Mohr’s Circle for Stress States
STRESS AND STRAIN STATES:
Access www.wiley.com/college/budhu, and click Chapter 7 and then Mohrcircle.zip to download an application to plot, interpret, and explore a variety of stress states interactively.
Stresses on a two-dimensional element and Mohr’s circle.
Mohr’s Circle for Stress States:
Suppose a cuboidal sample of soil is subjected to the stresses shown in Figure . We would like to know what the stresses are at a point, say, A, within the sample due to the applied stresses. One approach to fi nd the stresses at A, called the stress state at A, is to use Mohr’s circle. The stress state at a point is the set of stress vectors corresponding to all planes passing through that point. For simplicity, we will consider a two-dimensional element with stresses, as shown in Figure 7.12a. Let us draw Mohr’s circle. First, we have to choose a sign convention. We have already decided that compressive stresses are positive for soils. We will assume counterclockwise shear is positive and sz . sx. The two coordinates of the circle are (sz, tzx) and (sx, txz). Recall from your strength of materials course that, for equilibrium, txz 5 2tzx; these are called complementary shear stresses and are orthogonal to each other. Plot these two coordinates on a graph of shear stress (ordinate) and normal stress (abscissa), as shown by A and B in Figure 7.12b. Draw a circle with AB as the diameter. The circle crosses the normal stress axis at 1 and 3.
The stresses at these points are the major principal stress, s1, and the minor principal stress, s3. The principal stresses are related to the stress components sz, sx, tzx by
The angle between the major principal stress plane and the horizontal plane (c) is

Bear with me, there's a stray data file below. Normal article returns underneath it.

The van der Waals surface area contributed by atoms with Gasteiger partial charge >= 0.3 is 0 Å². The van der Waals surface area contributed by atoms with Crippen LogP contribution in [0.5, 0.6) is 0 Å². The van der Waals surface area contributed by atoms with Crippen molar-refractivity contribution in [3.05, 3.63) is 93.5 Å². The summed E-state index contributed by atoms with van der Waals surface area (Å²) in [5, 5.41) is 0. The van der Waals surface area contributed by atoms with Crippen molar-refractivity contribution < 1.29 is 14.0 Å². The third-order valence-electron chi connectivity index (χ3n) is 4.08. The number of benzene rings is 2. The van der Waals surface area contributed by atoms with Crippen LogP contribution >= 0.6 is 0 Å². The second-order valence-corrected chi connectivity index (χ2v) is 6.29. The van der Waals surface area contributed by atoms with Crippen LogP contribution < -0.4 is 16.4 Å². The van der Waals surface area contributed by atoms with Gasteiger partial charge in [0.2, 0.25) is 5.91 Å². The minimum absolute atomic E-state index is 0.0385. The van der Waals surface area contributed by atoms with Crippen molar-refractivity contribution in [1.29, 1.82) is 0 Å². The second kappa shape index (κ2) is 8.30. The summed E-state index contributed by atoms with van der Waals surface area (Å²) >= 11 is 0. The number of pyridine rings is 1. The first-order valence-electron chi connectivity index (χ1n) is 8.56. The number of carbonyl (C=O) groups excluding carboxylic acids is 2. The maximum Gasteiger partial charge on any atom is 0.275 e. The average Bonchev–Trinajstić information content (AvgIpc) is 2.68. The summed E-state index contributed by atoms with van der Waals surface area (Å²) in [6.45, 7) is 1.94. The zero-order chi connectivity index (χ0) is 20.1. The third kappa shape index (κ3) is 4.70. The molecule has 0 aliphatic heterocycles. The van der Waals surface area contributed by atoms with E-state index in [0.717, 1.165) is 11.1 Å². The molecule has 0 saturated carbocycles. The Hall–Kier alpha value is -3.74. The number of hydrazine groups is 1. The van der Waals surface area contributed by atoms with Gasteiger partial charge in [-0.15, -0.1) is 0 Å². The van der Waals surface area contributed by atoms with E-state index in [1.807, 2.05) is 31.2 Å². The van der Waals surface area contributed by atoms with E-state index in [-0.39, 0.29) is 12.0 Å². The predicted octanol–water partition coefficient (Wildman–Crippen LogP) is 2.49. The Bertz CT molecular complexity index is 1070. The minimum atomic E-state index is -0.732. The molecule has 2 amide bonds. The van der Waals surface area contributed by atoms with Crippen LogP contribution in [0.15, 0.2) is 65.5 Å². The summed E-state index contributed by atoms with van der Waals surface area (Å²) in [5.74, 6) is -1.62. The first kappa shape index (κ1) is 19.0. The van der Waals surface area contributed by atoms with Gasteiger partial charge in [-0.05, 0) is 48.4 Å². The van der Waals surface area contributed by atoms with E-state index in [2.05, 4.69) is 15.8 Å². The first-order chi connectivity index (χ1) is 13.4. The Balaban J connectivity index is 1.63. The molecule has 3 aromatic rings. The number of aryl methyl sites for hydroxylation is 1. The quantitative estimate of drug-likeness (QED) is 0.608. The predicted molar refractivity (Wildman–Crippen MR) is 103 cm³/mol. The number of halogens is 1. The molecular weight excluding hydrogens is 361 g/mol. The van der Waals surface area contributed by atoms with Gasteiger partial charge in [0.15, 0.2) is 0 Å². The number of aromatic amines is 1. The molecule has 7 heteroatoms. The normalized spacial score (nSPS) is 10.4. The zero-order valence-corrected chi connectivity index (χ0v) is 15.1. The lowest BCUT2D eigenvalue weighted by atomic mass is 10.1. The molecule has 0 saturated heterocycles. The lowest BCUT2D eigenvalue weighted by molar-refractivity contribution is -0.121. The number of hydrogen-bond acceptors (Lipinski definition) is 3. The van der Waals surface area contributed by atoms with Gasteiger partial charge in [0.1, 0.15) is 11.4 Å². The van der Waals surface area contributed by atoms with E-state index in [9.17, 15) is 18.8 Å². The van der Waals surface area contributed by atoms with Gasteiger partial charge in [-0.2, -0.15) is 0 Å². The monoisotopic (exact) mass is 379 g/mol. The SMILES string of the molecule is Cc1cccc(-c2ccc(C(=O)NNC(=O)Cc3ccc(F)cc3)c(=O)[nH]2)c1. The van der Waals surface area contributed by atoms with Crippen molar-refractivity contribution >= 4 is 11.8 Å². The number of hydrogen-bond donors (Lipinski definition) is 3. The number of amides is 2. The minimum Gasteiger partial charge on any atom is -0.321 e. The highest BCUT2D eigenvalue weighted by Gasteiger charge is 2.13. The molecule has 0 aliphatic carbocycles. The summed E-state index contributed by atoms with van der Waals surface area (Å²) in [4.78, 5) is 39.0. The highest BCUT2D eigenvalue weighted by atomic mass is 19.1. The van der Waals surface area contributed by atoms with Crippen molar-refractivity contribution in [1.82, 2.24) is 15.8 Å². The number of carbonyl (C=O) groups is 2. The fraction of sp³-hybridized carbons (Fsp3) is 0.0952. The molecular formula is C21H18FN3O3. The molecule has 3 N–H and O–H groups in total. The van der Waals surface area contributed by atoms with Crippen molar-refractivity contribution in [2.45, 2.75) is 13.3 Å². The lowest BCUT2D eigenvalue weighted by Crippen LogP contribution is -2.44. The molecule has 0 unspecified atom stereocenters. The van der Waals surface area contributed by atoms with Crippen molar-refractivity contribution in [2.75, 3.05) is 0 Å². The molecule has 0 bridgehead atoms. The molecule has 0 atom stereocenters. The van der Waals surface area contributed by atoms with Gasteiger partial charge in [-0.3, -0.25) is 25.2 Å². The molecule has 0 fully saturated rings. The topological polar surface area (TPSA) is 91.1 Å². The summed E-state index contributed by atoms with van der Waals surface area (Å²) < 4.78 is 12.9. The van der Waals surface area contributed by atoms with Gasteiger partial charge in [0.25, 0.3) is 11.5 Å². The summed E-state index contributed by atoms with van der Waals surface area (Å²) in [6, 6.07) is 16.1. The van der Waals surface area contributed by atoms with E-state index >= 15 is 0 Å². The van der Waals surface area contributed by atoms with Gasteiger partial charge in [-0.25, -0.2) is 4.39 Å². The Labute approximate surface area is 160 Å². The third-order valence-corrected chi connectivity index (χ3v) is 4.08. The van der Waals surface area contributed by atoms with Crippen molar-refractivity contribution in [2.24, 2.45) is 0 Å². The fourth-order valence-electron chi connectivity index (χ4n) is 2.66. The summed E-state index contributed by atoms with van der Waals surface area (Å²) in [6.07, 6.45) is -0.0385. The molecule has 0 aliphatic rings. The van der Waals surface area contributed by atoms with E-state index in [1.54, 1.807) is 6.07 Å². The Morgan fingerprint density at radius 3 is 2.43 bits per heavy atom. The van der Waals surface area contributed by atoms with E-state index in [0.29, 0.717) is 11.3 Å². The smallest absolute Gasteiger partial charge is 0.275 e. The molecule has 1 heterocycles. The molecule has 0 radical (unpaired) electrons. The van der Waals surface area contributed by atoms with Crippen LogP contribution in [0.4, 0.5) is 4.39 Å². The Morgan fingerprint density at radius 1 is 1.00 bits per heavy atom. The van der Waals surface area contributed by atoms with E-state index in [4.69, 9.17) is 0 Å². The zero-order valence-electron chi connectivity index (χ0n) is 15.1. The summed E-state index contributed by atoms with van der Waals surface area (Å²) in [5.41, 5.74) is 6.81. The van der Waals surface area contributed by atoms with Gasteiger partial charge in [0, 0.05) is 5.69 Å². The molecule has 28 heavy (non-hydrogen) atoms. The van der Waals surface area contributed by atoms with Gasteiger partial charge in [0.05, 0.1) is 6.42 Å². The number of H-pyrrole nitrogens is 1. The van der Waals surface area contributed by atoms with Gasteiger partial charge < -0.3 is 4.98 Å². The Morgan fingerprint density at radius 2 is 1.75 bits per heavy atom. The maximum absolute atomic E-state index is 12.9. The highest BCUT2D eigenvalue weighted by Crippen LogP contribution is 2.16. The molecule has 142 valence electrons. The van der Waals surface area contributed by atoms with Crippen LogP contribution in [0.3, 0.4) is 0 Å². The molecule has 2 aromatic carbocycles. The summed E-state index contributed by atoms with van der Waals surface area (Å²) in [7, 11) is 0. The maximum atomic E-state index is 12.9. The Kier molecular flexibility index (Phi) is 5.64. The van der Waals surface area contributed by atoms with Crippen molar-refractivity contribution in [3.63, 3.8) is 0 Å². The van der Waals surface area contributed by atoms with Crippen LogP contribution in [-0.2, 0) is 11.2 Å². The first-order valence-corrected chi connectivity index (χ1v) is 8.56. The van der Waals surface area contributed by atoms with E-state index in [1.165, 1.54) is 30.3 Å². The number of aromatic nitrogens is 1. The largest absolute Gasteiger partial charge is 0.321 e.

The stresses on a plane oriented at an angle u from the major principal stress plane are
The stresses on a plane oriented at an angle u from the horizontal plane are
In the above equations, u is positive for counterclockwise orientation. The maximum (principal) shear stress is at the top of the circle with magnitude
For the stresses shown in Figure 7.9 we would get three circles, but we have simplifi ed the problem by plotting one circle for stresses on all planes perpendicular to one principal direction. The stress sz acts on the horizontal plane and the stress sx acts on the vertical plane for our case. If we draw these planes in Mohr’s circle, they intersect at a point, P. Point P is called the pole of the stress circle. It is a special point because any line passing through the pole will intersect Mohr’s circle at a point that represents the stresses on a plane parallel to the line. Let us see how this works. Suppose we want to fi nd the stresses on a plane inclined at an angle u from the horizontal plane, as depicted by MN in Figure . Once we locate the pole, P, we can draw a line parallel to MN through P as shown by M9N9 in Figure. The line M9N9 intersects the circle at N9 and the coordinates of N9, (su, tu), represent the normal and shear stresses on MN.